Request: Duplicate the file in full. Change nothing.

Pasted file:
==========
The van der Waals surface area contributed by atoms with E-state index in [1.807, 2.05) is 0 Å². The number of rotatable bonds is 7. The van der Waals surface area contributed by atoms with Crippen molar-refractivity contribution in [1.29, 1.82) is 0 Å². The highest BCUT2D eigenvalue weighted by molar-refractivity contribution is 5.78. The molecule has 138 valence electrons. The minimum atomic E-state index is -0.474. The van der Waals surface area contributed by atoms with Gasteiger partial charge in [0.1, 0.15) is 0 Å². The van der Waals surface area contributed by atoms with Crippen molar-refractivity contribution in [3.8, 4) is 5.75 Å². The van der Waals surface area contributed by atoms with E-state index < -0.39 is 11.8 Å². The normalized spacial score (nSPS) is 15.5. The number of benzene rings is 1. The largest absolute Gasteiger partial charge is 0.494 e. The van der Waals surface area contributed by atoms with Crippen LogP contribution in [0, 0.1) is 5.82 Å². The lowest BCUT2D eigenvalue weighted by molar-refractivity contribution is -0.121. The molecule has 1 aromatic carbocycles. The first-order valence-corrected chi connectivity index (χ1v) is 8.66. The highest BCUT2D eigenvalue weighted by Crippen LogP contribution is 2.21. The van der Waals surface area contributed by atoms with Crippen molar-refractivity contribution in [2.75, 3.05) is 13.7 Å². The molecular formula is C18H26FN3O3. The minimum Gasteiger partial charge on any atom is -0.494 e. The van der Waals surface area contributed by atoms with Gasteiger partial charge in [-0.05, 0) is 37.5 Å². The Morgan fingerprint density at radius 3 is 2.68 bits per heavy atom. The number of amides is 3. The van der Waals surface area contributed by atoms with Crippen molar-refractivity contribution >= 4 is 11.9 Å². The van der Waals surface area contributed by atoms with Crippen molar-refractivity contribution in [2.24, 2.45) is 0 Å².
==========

The van der Waals surface area contributed by atoms with E-state index in [1.807, 2.05) is 0 Å². The number of rotatable bonds is 7. The van der Waals surface area contributed by atoms with Crippen molar-refractivity contribution in [1.29, 1.82) is 0 Å². The highest BCUT2D eigenvalue weighted by molar-refractivity contribution is 5.78. The molecule has 138 valence electrons. The minimum atomic E-state index is -0.474. The van der Waals surface area contributed by atoms with Gasteiger partial charge in [0.1, 0.15) is 0 Å². The van der Waals surface area contributed by atoms with Crippen molar-refractivity contribution in [3.8, 4) is 5.75 Å². The van der Waals surface area contributed by atoms with E-state index < -0.39 is 11.8 Å². The normalized spacial score (nSPS) is 15.5. The number of benzene rings is 1. The largest absolute Gasteiger partial charge is 0.494 e. The van der Waals surface area contributed by atoms with Crippen LogP contribution in [0, 0.1) is 5.82 Å². The lowest BCUT2D eigenvalue weighted by molar-refractivity contribution is -0.121. The molecule has 1 aromatic carbocycles. The first-order valence-corrected chi connectivity index (χ1v) is 8.66. The highest BCUT2D eigenvalue weighted by Crippen LogP contribution is 2.21. The van der Waals surface area contributed by atoms with Crippen molar-refractivity contribution in [2.75, 3.05) is 13.7 Å². The molecular formula is C18H26FN3O3. The minimum Gasteiger partial charge on any atom is -0.494 e. The van der Waals surface area contributed by atoms with Gasteiger partial charge in [-0.05, 0) is 37.5 Å². The Morgan fingerprint density at radius 3 is 2.68 bits per heavy atom. The number of amides is 3. The van der Waals surface area contributed by atoms with Crippen molar-refractivity contribution >= 4 is 11.9 Å². The van der Waals surface area contributed by atoms with Crippen molar-refractivity contribution in [2.24, 2.45) is 0 Å².